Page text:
The attachment of human bone marrow stromal cells to titanium alloy (Ti6Al4V) surfaces was investigated. Titanium disks were polished and modified by surface roughening and by passivation in nitric acid. Cell attachment to titanium surfaces and tissue culture plastic (TCP) was determined by tetrazolium bromide (MTT) assay at 2, 6, 24, and 48 hours after seeding. Cell proliferation was determined by thymidine incorporation. Attachment on titanium surfaces was 75.6% to 94.9% of attachment on TCP control. The difference between cell attachment on the TCP compared with smooth or rough titanium was statistically significant (P < .05). However, no statistically significant difference was found between attachment to TCP and passivated titanium. Cell proliferation on titanium surfaces after 24 hours was approximately 70% of proliferation on TCP. There was a statistically significant difference (P < .05) between proliferation on tissue culture and smooth and passivated titanium but not on rough titanium. These results indicate that titanium provides a surface that is conducive to cell attachment and that passivating titanium improves cell attachment, approaching levels seen with TCP, a surface specifically developed to enhance cell attachment. Increasing surface roughness results in improved cell proliferation on titanium.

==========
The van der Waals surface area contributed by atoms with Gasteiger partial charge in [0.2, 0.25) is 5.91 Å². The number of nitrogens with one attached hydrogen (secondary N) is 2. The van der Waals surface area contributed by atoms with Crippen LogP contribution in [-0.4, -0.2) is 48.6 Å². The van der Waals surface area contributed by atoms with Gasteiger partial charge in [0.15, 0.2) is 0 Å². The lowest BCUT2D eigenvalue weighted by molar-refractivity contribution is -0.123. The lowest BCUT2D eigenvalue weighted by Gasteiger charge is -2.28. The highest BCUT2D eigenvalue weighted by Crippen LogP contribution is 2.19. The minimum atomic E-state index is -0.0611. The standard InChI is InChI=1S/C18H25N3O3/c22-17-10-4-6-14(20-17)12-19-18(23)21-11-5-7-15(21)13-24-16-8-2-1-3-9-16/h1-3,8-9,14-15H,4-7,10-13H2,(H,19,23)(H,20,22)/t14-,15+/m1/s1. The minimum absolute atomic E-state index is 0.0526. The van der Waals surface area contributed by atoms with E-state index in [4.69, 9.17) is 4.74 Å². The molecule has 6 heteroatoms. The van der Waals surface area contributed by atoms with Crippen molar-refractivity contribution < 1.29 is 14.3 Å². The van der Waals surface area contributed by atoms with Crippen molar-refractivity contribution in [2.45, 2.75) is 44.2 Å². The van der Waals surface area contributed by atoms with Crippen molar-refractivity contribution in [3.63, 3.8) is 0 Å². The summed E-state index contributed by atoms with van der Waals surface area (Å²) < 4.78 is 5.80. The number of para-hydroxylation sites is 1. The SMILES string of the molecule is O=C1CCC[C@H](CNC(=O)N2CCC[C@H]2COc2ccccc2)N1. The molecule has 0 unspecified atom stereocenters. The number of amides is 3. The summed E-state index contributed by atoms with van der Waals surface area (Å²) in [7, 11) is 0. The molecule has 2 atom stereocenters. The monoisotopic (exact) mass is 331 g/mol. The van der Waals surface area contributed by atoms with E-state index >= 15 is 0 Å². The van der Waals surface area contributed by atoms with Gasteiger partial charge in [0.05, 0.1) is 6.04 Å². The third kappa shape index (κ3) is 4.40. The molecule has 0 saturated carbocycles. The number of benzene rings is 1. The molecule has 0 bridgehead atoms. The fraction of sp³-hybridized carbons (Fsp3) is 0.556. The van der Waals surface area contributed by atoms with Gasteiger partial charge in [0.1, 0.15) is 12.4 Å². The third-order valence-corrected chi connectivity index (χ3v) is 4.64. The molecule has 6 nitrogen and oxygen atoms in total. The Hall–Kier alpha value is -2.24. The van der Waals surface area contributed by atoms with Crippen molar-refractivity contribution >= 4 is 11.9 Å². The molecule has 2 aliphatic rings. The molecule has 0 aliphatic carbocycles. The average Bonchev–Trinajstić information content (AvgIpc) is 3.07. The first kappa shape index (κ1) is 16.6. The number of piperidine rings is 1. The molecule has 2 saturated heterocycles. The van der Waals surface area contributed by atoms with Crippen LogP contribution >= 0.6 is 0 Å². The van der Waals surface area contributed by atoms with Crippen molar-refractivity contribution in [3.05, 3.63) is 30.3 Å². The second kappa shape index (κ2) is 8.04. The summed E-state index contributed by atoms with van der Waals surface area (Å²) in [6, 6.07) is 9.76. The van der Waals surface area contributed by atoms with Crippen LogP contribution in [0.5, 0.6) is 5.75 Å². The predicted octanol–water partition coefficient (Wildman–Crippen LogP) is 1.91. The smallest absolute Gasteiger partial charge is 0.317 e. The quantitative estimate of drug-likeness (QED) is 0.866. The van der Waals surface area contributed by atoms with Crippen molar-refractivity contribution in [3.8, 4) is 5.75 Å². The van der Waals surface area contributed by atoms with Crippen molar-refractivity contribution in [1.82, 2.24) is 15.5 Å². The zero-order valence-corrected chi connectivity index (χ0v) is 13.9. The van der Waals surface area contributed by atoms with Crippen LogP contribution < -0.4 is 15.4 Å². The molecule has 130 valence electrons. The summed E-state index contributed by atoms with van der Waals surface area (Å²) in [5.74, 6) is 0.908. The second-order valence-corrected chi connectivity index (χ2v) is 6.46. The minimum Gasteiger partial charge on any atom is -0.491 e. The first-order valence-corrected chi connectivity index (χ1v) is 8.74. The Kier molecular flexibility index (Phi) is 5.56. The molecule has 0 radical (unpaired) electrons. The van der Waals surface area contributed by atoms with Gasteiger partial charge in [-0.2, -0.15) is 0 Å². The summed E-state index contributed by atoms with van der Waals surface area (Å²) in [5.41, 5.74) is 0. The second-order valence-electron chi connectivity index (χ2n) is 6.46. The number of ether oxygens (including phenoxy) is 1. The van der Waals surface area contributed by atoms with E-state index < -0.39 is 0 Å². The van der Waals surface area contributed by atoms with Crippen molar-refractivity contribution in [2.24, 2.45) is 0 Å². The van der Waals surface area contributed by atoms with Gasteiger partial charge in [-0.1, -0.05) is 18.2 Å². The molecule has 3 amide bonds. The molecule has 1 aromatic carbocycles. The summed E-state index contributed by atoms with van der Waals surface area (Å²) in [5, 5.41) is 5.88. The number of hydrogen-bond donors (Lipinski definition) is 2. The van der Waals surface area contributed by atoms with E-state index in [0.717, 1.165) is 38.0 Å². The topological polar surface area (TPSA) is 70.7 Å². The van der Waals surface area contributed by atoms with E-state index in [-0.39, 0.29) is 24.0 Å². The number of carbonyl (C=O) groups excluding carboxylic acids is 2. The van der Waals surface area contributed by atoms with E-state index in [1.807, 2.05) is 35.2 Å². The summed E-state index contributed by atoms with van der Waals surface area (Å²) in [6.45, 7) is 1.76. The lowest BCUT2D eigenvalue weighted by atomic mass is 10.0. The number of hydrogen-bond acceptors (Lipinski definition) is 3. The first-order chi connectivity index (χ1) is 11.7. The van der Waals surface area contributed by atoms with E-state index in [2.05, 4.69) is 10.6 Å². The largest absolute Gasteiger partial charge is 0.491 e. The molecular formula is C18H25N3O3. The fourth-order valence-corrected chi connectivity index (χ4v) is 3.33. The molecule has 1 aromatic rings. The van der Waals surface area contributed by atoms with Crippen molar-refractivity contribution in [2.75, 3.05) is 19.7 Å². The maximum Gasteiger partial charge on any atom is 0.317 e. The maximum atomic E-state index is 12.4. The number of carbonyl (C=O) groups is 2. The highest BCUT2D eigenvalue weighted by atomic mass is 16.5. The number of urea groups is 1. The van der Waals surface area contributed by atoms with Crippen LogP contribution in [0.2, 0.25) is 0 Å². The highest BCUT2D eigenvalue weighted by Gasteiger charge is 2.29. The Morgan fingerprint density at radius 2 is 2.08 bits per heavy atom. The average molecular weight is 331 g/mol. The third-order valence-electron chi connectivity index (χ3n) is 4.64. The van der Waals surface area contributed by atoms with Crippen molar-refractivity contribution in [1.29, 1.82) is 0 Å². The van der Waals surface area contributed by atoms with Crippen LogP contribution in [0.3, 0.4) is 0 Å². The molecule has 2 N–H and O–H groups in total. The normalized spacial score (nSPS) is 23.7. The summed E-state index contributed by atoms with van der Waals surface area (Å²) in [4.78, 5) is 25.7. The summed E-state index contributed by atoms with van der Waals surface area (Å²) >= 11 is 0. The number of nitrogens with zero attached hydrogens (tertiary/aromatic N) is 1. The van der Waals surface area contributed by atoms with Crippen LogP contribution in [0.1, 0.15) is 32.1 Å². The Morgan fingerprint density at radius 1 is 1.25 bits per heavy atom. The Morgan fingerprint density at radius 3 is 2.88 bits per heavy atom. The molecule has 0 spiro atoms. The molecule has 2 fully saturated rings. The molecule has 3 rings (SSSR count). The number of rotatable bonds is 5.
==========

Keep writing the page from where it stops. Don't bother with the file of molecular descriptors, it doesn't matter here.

ORAL IMPLANTOLOGYTuesday Mar 11 2003 01:58 PMAllen Press x DTPro SystemATTACHMENT OF HUMAN MARROW STROMALCELLS TO TITANIUM SURFACESRESEARCHMamle Mante, DMD, MSBina Daniels, BSEleanor Golden, BSDavid Diefenderfer, VMD, PhDGwen Reilly, PhDPhoebe S. Leboy, PhDKEY WORDSTitaniumMesenchymal stromal cellsCell attachmentCell proliferationSurface rougheningNitric acid passivationMamle Mante, DMD, MS, is with theDepartment of Restorative Dentistry at theSchool of Dental Medicine at the University ofPennsylvania, 4001 Spruce Street, Philadelphia,PA 19104. Correspondence should be addressedto Dr Mante.Bina Daniels, BS; Eleanor Golden, BS;Gwen Reilly, PhD; and Phoebe S. Leboy,PhD, are with the Department of Biochemistryin the School of Dental Medicine at theUniversity of Pennsylvania in Philadelphia, PA19104.David Diefenderfer, VMD, PhD, is with theSchool of Veterinary Medicine at theUniversity of Pennsylvania in Philadelphia, PA19104.66 Vol. XXIX/No. Two/2003INTRODUCTIONntal implants provide ameans of anchoring variousoral prostheses in theThe attachment of human bone marrow stromal cells to titanium alloy (Ti6Al4V)surfaces was investigated. Titanium disks were polished and modified by surfaceroughening and by passivation in nitric acid. Cell attachment to titanium surfacesand tissue culture plastic (TCP) was determined by tetrazolium bromide (MTT)assay at 2, 6, 24, and 48 hours after seeding. Cell proliferation was determinedby thymidine incorporation. Attachment on titanium surfaces was 75.6% to 94.9%of attachment on TCP control. The difference between cell attachment on the TCPcompared with smooth or rough titanium was statistically significant (P , .05).However, no statistically significant difference was found between attachment toTCP and passivated titanium. Cell proliferation on titanium surfaces after 24hours was approximately 70% of proliferation on TCP. There was a statisticallysignificant difference (P , .05) between proliferation on tissue culture andsmooth and passivated titanium but not on rough titanium. These results indicatethat titanium provides a surface that is conducive to cell attachment and thatpassivating titanium improves cell attachment, approaching levels seen with TCP,a surface specifically developed to enhance cell attachment. Increasing surfaceroughness results in improved cell proliferation on titanium.orim 29_202 Mp_66File # 02emmaterials, although bioactive in natureand able to stimulate osteogenesis, areof poor mechanical strength, whichprecludes their use as load-bearing implants.Titanium is not an osteoinductivematerial but has superior mechanicalproperties and the ability to''bond'' to bone or osseointegrate, in aprocess similar to fracture healing,which has contributed to its clinicalsuccess.2-4 When titanium is exposedto atmospheric conditions, or in vivofluids, a thin tenacious film of titaniumoxide spontaneously forms on the implantsurface. This film renders themandible and maxilla.The success of titaniumand titanium alloy rootform implants has resulted in theirroutine use in dentistry today. Implantsuccess depends on the nature of thesurrounding bone. The ideal bone conditionis found where there is goodcancellous bone surrounded by corticalbone of adequate thickness on bothsides.1Most polymer and ceramic implantORAL IMPLANTOLOGYTuesday Mar 11 2003 01:58 PMAllen Press x DTPro Systemotherwise reactive material bioinertand biocompatible by preventing itfrom further reactions, only minimalreaction products leach out into surroundingfluids, and toxicity to surroundingcells is very low.5 An increasein the thickness of the oxide film resultsin improved bone formation atthe implant surface6-8; implant manufacturersroutinely passivate titaniumimplants by immersion in nitric acid toincrease the thickness of the oxide layer.Studies have shown that the surfaceroughness of the implant influencesnew bone formation at the implantsurface regardless of implant composition,with rougher surfaces (at the micronlevel) showing better bonegrowth.6-8 In vitro studies have demonstratedthat surface roughness influencescell attachment, proliferation, differentiation,and matrix production.9-12Rougher implant surfaces provide anincreased surface area for cell attachmentand subsequent bone formation.11When cells were cultured on titanium,there was an increase in the productionpromoters of osteoblast differentiationand bone growth, with increasing titaniumsurface roughness.12-15Marrow stromal cells, also calledmesenchymal stem cells, are precursorcells that can differentiate into bone,cartilage, and fat cells. Because of theirability to differentiate into osteoblasts(bone-forming cells), they play an importantrole in normal bone16,17 repairand remodeling, as well as in osteogenesisaround implant materials.18-20Several investigators have studiedthe effects of implant surface treatmenton the attachment of osteoblast or osteoblast-like cells7,13,14,21-24 of vertebrateand human origin. These are cells thatare already committed to osteogenesis.There is less extensive literature on theattachment patterns of marrow stromalcells (MSCs)11,25 of nonhuman originand the behavior of specifically humanMSCs on implant materials.10,19Greater knowledge of the attachmentpatterns of human MSCs is im-Smooth, rough, and passivated Ti surofProstaglandin E2 and TGF-b1, known St. Joseph, Mich), with 600-grit silicon faces without cells were examined usatedcells at the interface. The fractionwas collected, washed once withaMEM media (Gibco), and suspendedin aMEM with 15% fetal calf serumand antibiotics. Primary cultures ofthese cells were established at 5 3 105cells/cm2, and nonadherent cells wereremoved after 3 days. First- and sec-The aim of this project was to ex- ond-passage cells were used for the examinethe attachment of human mar- periment and were plated on tissuerow stromal cells on a titanium alloy culture plastic (TCP) or titanium alloy(Ti6Al4V) routinely used for dental im- (Ti6Al4V) in 24 well plates at a densityof 10 000 cells/well.orim 29_202 Mp_67File # 02emMamle Mante et alThe cells were seeded in a smallvolume of media on the respective surfacesand allowed to attach for 1 hourprior to the addition of aMEM mediumcontaining 15% fetal calf serum(Atlanta Biologicals, Norcross, Ga).Cells were then harvested at 2, 6, 24,and 48 hours after seeding. The titaniumdisks with attached cells were removedfrom the plates they were culturedin and placed in clean wells priorto assay.Scanning electron microscopying a JEOL T300 scanning electron microscope(JEOL, Tokyo, Japan) at an acceleratedvoltage of 20 kV. Cells attachedto Ti and tissue culture surfaceswere prepared for microscopy by fixationin 2% formaldehyde followed bydehydration in graded alcohol. Thesamples were then carbon-sputtercoatedand viewed by scanning electronmicroscopy.Tetrazolium bromide (MTT) assay forviable cell numberTitanium samples were transferred toclean wells after an incubation period.Cell cultures were incubated in 0.5mg/mL solution of tetrazolium bromidein Hanks buffered saline solution(HBSS, GIBCO, Grand Island, NY) dilutedin 5 parts of clear media for 1hour. After the incubation period, themedia was aspirated, and 200 mL of dimethylsulfoxide (DMSO) was placedin each well. Next, 190 mL of the solutionwas transferred into a microplateJournal of Oral Implantology 67portant in order to understand the processesthat influence their proliferation,maturation, and differentiation at theimplant surface at the cellular as wellas the molecular level. Modification ofimplant surfaces to optimize the osteogeniccapability of MSCs could leadto greater clinical implant success.plants and evaluate the effects of increasingsurface roughness of titaniumsamples or passivation in nitric acid oncell attachment.MATERIALS AND METHODSPreparation of titanium samplesTitanium alloy (Ti6Al4V) rods, 12.5 mmin diameter, were sectioned into discs2 mm in thickness. To obtain differencesin surface characteristics, the titaniumdiscs were subjected to 1 of 3 differentsurface treatments. The firstgroup, designated smooth Ti, werepolished on a LECO polisher (LECO,carbide paper. The average particle sizeof the 600 grit used for final polish was15.3 mm. The second group, designatedrough Ti, was polished to final polishwith 240-grit paper, average particlesize 58.5 mm. The third group, passivatedTi, was polished to 600 grit andthen passivated in 30% nitric acid for60 minutes. The discs were then ultrasonicallycleaned in acetone for 15 minutesand sterilized by immersion in70% ethanol for 1 hour.Cell culturePrimary human MSCs were obtainedfrom human bone marrow followinghip replacement surgery. The cellswere obtained from a pool of randomlyselected patients consisting of 5women and 2 men ranging in age from24 to 48 years. The samples were layeredon Ficoll-Paque (Amersham PharmaciaBiotech, Piscataway, NJ) andcentrifuged 30 minutes at 1900 relativecentrifugal force to concentrate nucle-FIGURES 1-3. FIGURE 1. (a) SEM micrograph of titanium surface showing the surface morphology of a titanium disc polished to 600 griton silicon carbide paper (smooth and passivated titanium). (b) SEM micrograph of titanium surface showing the surface morphology ofa titanium disc polished to 240 grit on silicon carbide paper (rough titanium). FIGURE 2. (a) SEM micrograph (original magnification3500) of titanium surface with attached marrow stromal cells on smooth titanium. (a) SEM micrograph (original magnification 35000)of titanium surface with attached marrow stromal cells on smooth titanium. FIGURE 3. (a) SEM micrograph (original magnification 3500)of titanium surface with attached marrow stromal cells on rough titanium. (b) SEM micrograph (original magnification 35000) of titaniumsurface with attached marrow stromal cells on rough titanium. reg;orim 29_202 Mp_68File # 02emTABLEPaired t-test human MSC cellnumber (optical density at 570 nm)First 48 hours in culture P value.04.003.14.92.59.33control vs smoothcontrol vs roughcontrol vs passivatedsmooth vs roughsmooth vs passivatedrough vs passivatedDISCUSSIONIn this study, we used in vitro cell cultureto characterize the attachment patternsof human marrow stromal cellson a titanium alloy (Ti6Al4V) routinelyused for dental and orthopedic implants.The surface of the titanium wasmodified by increasing surface roughnessand by passivation in nitric acidto increase the thickness of the surfaceoxide layer.Results of the MTT assay show thatduring the initial 24 hours after seeding,cell attachment to the 3 titaniumsurfaces ranged from 75.6% to 94.9%of the attachment to the TCP control.Increasing surface roughness resultedin a higher cell count at 6 and 24 hours;however, the differences at these 2 timepoints and over the initial 24-hour periodwere not statistically significantfrom attachment to smooth Ti. The increasein attachment of cells to roughertitanium could be a direct effect of thetitanium surface or an indirect effect ofaltered levels of adhesion proteins. Fibronectinand vitronectin are extracellularproteins that promote cell attachmentand are present in the serumused in tissue culture. It has beenshown that the serum proteins albumin,fibronectin, and vitronectin binddifferently to various implant and bonesubstitute materials.10,19 Changes in ti-ORAL IMPLANTOLOGYTuesday Mar 11 2003 01:58 PMAllen Press x DTPro SystemATTACHMENT OF MARROW STROMAL CELLS TO TITANIUMand the absorbance was measured at570 nm. Each experiment was done intriplicate.Thymidine incorporation assay forproliferationThe cell cultures were treated with 3Hthymidine (1 mCi/mL) for 18 hours beforeharvesting. They were thenwashed in HBSS and lifted in 0.25%trypsin in 1 mM EDTA for 15 minutes.The cell suspensions were pipettedonto glass fiber filters prewetted with5% trichloroacetic acid (TCA). The filterswere allowed to dry and thenwashed for 5 minutes with ice cold10% TCA followed by four 5-minutewashes with ice cold 5% TCA and afinal wash with ice cold 100% ethanol.The filters were allowed to dry andthen transferred to vials, covered with3 mL of scintillation fluid (ICN), andthen counted. The average decay perminute (dpm) on the different titaniumsurfaces was expressed relative to controlsamples cultured on the TCP.RESULTSSEM of titanium surfacesSmooth and passivated titanium samplesshowed shallow residual grooves3-5 mm apart, whereas rough titaniumspecimens had deeper irregulargrooves, which were approximately 1m apart (Figure 1). After 24 hours, cellsattached to plastic and titanium hadnot yet reached confluence and exhibiteda typical fibroblastic phenotypewith centrally placed nuclei and elongatedprocesses. There was no noticeabledifference in cell morphology onthe different titanium surfaces after 24hours. Cells attached to a smooth titaniumsurface appeared to spread outacross the residual polishing grooves68 Vol. XXIX/No. Two/2003(Figure 2). On rough titanium, the attachedcells were attached in the samedirection as the deeper and wider residualpolishing grooves (Figure 3).The attachment of human MSC totitanium was compared with the attachmentto TCP (control) at 2, 6, 24,and 48 hours (Figure 4). The opticaldensity of the MTT suspension read at570 nm was proportional to the viablecell number. Although all surfacesshowed an increase in cell numberwith time, the number of cells attachedto the 3 titanium surfaces during thefirst 24 hours was approximately 80%of the number attached to the TCP control(Figure 5). When cell numberswere compared over the entire 48-hourperiod, by combining data from the 2,6, 24, and 48 hour groups, cell numbersfrom TCP were significantly higherthan smooth and rough titanium (P ,.05). However, the smaller differencebetween passivated titanium and TCP(P 5 .14). was not statistically signifi-cant (Table). There was no statisticallysignificant difference between cell attachmentto the 3 different titaniumsurfaces at any of the time points investigatedor over the 48-hour period.Cell proliferationThe proliferation of human MSC on Tisurface was examined by measuringthe incorporation of labeled thymidineduring a 24-hour interval betweendays 1 and 2. The relative rates of proliferationon smooth, rough, and passivatedtitanium when compared withTCP were 68%, 74%, and 71%, respectively(Figure 6). The differences werestatistically significant for smooth andpassivated titanium, but not for roughtitanium.ORAL IMPLANTOLOGYTuesday Mar 11 2003 01:58 PMAllen Press x DTPro Systemorim 29_202 Mp_69File # 02emMamle Mante et alJournal of Oral Implantology 69In this experiment, marrow stromalcells grown on smooth and roughtitanium formed a monolayer of cellsof typical fibroblastic appearance withcell processes. Cells cultured on roughtitanium appeared to spread out in thesame direction as the residual groovesresulting from surface roughening.Cells on smooth titanium were orientatedin different directions. Differences26in the amount and type of adhe-ORAL IMPLANTOLOGYTuesday Mar 11 2003 01:58 PMAllen Press x DTPro SystemATTACHMENT OF MARROW STROMAL CELLS TO TITANIUMtanium surface roughness have beenshown to alter the adsorption of theseproteins,10 with rougher surfaces bindinga higher amount of total serumprotein and fibronectin than smoothertitanium surfaces.increase in the thickness of the oxidelayer from passivation would presumablydecrease the potential for toxicity,and therefore result in improved cellattachment. Increasing the thickness ofthe titanium oxide layer results in animprovement in bone formation at theimplant surface in vivo.6,2770 Vol. XXIX/No. Two/2003FIGURES 4-6. FIGURE 4. Human MSC change in number of human MSC attached to smooth rough and passivated titanium and tissueculture plastic (TCP) from 2 to 48 hours. The number of cells attached is expressed as the optical density of the MTT-cell suspension.FIGURE 5. Human MSC cell attachment expressed as a percentage of cells attached to TCP at 2, 6, and 24 hours. There was no statisticallysignificant difference with TCP at each of the time points. FIGURE 6. Human MSC proliferation expressed as relative thymidine incorporationafter 24 hours in culture. The asterisk (*) indicates a statistically significant difference (P , .05) with TCP control.Cell attachment to passivated titaniumwas not statistically significantfrom the TCP control. There are a fewreports in the literature of the possibletoxic effects of Al ions leaching out ofTi6Al4V alloys into the solution.26 An sion proteins adsorbed onto the deeper proteins, and consequently influenceorim 29_202 Mp_70File # 02emfluids containing proteins and polysaccharides,as well as cells of mesenchymalorigin. Adhesion proteins such asfibronectin and vitronectin, present intissue fluids, as well as integrins expressedby cells, adhere to the implantsurface, leading to complex and dynamicbiochemical reactions occurringat the implant surface.28-32 The surfacecharacteristics of the implant surfaceaffect the adsorption19,20 of adhesioncellular attachment, proliferation, anddifferentiation around the implant.Using different methods and awider range of surface roughnesses,Deligianni et al10 have reported that increasingthe surface roughness ofTi6Al4V results in a significant increasein the attachment of human MSC at 0.5and rougher residual grooves could explainthis difference in orientation ofattaching cells. There was no noticeabledifference in the overall cell shape betweencells cultured on the 2 surfaces.Protein coating presumably occursin vivo after surgical placement; theimplant surface is exposed to tissueORAL IMPLANTOLOGYTuesday Mar 11 2003 01:58 PMAllen Press x DTPro Systemand 2 hours. In the present study, therewas an increase in cell attachment at 6and 24 hours over a narrower range ofsurface roughness of titanium, indicatingthat even smaller increases in surfaceroughness improve cell attachment.There was a statistically significantdifference between cell attachment toTCP and attachment to smooth andrough titanium, indicating that thesesurfaces were less favorable for cell attachment.This is not surprising giventhat TCP is an idealized cell culturesubstrate. However, cell attachment totitanium was approximately 80% of attachmentto TCP, and thus the differencein attachment is not very large.This confirms the biocompatibility oftitanium. Presumably, high cell attachmentto titanium will result in betterbone formation on the implant surface,fixation or osseointegration of the implant,and a reduced chance of the formationof a fibrous capsule around theimplant, which results in looseningand clinical failure. Due to its high mechanicalstrength, a well-anchored titaniumimplant is able to withstandthe high forces encountered in dentaland orthopedic applications.All 3 titanium surfaces showedlower cell proliferation rates comparedwith TCP. As well as increasing attachment,compared with smooth nonpassivatedsurfaces, increasing surfaceroughness also resulted in an increasein cell proliferation when comparedwith all types of smooth titanium.Clinical reports indicate that increasingimplant surface roughness results inimproved bone formation and osseointegrationof titanium implants in laboratoryanimals as well as humans.33-35The results of this study suggest thatthis may be because proliferation of osteoprogenitorcells are increased onrougher surfaces, which would resultin the formation of more osteoblastsand therefore increased bone formation.CONCLUSIONTitanium provides a surface that isconducive to the attachment of humanmarrow stromal cells. The rate of cellproliferation on titanium was lowerthan the rate on TCP; however, increasingsurface roughness of titanium improvedthe proliferation rate, approachingthe rate of TCP.ACKNOWLEDGMENTThis study was funded by NIH grantR01DE13800-1.REFERENCES1. Ellingsen JE. Surface configurationsof dental implants. Periodontology.2000;17:36-46.2. Branemark PI, Adell R, Breine U,Hansson BO, Lindstrom J, Ohlsson A.Intra-osseous anchorage of dentalprostheses. I. Experimental studies.Scand J Plast Reconstr Surg. 1969;3:81-100.3. Listgarten MA, Lang NP,Schroeder HE, Schroeder A. Periodontaltissues and their counterpartsaround endosseous implants. Clin OralImplants Res. 1991;2:1-19.4. Schroeder A, van der Zypen E,Stich H, Sutter F. The reactions of bone,connective tissue, and epithelium toendosteal implants with titaniumsprayedsurfaces. J Maxillofac Surg.1981;9:15-25.5. Williams D. Titanium and Its Alloys.Boca Raton, FL: CRC Press; 1981.6. Larsson C, Thomsen P, AronssonBO, et al. Bone response to surfacemodifiedtitanium implants: studies onthe early tissue response to machinedand electropolished implants with differentoxide thicknesses. Biomaterials.1996;17:605-616.7. Bigerelle M, Anselme K, Noel B,Ruderman I, Hardouin P, Iost A. Improvementin the morphology of Tibasedsurfaces: a new process to increasein vitro human osteoblast response.Biomaterials. 2002;23:1563-1577.8. Mustafa K, Wennerberg A,Wroblewski J, Hultenby K, Lopez BS,Arvidson K. Determining optimal surfaceroughness of TiO(2) blasted titaniumimplant material for attachment,proliferation and differentiation of cellsderived from human mandibular alorim29_202 Mp_71File # 02emMamle Mante et alveolar bone. Clin Oral Implants Res.2001;12:515-525.9. Lincks J, Boyan BD, BlanchardCR, et al. Response of MG63 osteoblast-like cells to titanium and titaniumalloy is dependent on surfaceroughness and composition. Biomaterials.1998;19:2219-2232.10. Deligianni DD, Katsala N, LadasS, Sotiropoulou D, Amedee J, MissirlisYF. Effect of surface roughness ofthe titanium alloy Ti6Al4V on humanbone marrow cell response and on proteinadsorption. Biomaterials. 2001;22:1241-1251.11. Knabe CKF, Fitzner R, RadlanskiRJ, Gross U. In vitro investigationof titanium and hydroxyapatite dentalimplant surfaces using a rat bone marrowstromal cell culture system. Biomaterials.2002;23:3235-3245.12. Kieswetter KS, Hummert TW.Surface roughness modulates the localproduction of growth factors and cytokinesby osteoblast-like MG-63 cells.J Biomed Mat Res. 1996;32:55-63.13. Lohmann CH, Schwartz Z,Koster G, et al. Phagocytosis of weardebris by osteoblasts affects differentiationand local factor production in amanner dependent on particle composition.Biomaterials. 2000;21:551-561.14. Boyan BD, Sylvia VL, Liu Y, etal. Surface roughness mediates its effectson osteoblasts via protein kinaseA and phospholipase A2. Biomaterials.1999;20:2305-2310.15. Boyan BD, Lincks J, LohmannCH, et al. Effect of surface roughnessand composition on costochondralchondrocytes is dependent on cell maturationstate. J Orthopaed Res. 1999;17:446-457.16. Zohar R, Sodek J, McCullochCA. Characterization of stromal progenitorcells enriched by flow cytometry.Blood. 1997;90:3471-3481.17. Ghilzon R MC, Zohar R. Stromalmesenchymal progenitor cells.Leuk Lymphoma. 1999;32:211-221.18. Lee YM SY, Lim YT, Kim S, etal. Tissue-engineered growth of bonemarrow cell transplantation using po-Journal of Oral Implantology 71ORAL IMPLANTOLOGYTuesday Mar 11 2003 01:58 PMAllen Press x DTPro SystemATTACHMENT OF MARROW STROMAL CELLS TO TITANIUMrous calcium metaphosphate matrices.J Biomed Mat Res. 2001;54:216-223.19. Kilpadi KL, Bellis SL. Hydroxyapatitebinds more serum proteins,purified integrins, and osteoblastprecursor cells than titanium or steel. JBiomed Mater Res. 2001;57:258-267.20. Lohmann CHS, Sylvia R, CochranVL, et al. Surface roughness modulatesthe response of MG63 osteoblast-like cells to 1,25-(OH)2D3through regulation of phospholipaseA2 activity and activation of protein kinaseA. J Biomed Mater Res. 1999;47:139-151.21. Matsuura T HR, Okamoto K,Kimoto T, Akagawa Y. Diverse mechanismsof osteoblast spreading on hydroxyapatiteand titanium. Biomaterials.2000;21:1121-1127.22. Mayr-Wohlfart U, Fiedler J,Gunther KP, Puhl W, Kessler S. Proliferationand differentiation rates of ahuman osteoblast-like cell line (SaOS-2) in contact with different bone substitutematerials. J Biomed Mat Res.2001;57:132-139.23. Yang YJT, Deng L, Ong JL.Morphological behavior of osteoblastlikecells on surface-modified titanium72 Vol. XXIX/No. Two/2003in vitro. Biomaterials. 2002;23:1383-1389.24. Ku CH, Pioletti DP, Browne M,surface treatments on osteoblasts behaviour.Biomaterials. 2002;23:1447-1454.25. Rocca MFM, Giavaresi G, AldiniNN, Giardino R. Osteointegrationof hydroxyapatite-coated and uncoatedtitanium screws in long-term ovariectomizedsheep. Biomaterials. 2002;23:1017-1023.26. Ku CHB, Gregson M, CorbeilPJ, Pioletti JDP. Large-scale gene expressionanalysis of osteoblasts culturedon three different Ti6Al4V surfacetreatments. Biomaterials. 2001;23:4193-4202.27. Larsson C, Thomsen P, LausmaaJ, Rodahl M, Kasemo B, EricsonLE. Bone response to surface modifiedtitanium implants: studies on electropolishedimplants with different oxidethicknesses and morphology. Biomaterials.1994;15:1062-1074.28. Brunette DM. The effects of implantsurface topography on the behaviorof cells. Int J Oral Maxillofac Implants.1988;3:231-246.Gregson PJ. Effect of different Ti6Al4V 448.30. Clark P, Connolly P, Curtis AS,orim 29_202 Mp_72File # 02emDow JA, Wilkinson CD. Topographicalcontrol of cell behaviour. I. Simple stepcues. Integrat Ann Index. 1987;99:439-Dow JA, Wilkinson CD. Topographicalcontrol of cell behaviour: II. Multiplegrooved substrata. Integrat Ann Index.1990;108:635-644.31. Hay DI, Moreno EC. Differentialadsorption and chemical affinitiesof proteins for apatitic surfaces. J DentRes. 1979;58:930-942.32. Andrade J. Interfacial phenomenaand biomaterials. Med Instrum.1973;7:110-119.33. Goldberg VM, Jinno T. Thebone-implant interface: a dynamic surface.J Long-Term Effects Med Implants.1999;9:11-21.34. Klokkevold PR, Nishimura RD,Adachi M, Caputo A. Osseointegrationenhanced by chemical etching of the titaniumsurface. A torque removalstudy in the rabbit. Clin Oral ImplantsRes. 1997;8:442-447.35. Trisi P, Rao W, Rebaudi A. Ahistometric comparison of smooth andrough titanium implants in humanlow-density jawbone. Int J Oral MaxillofacImplants. 1999;14:689-698. 29. Clark P, Connolly P, Curtis AS,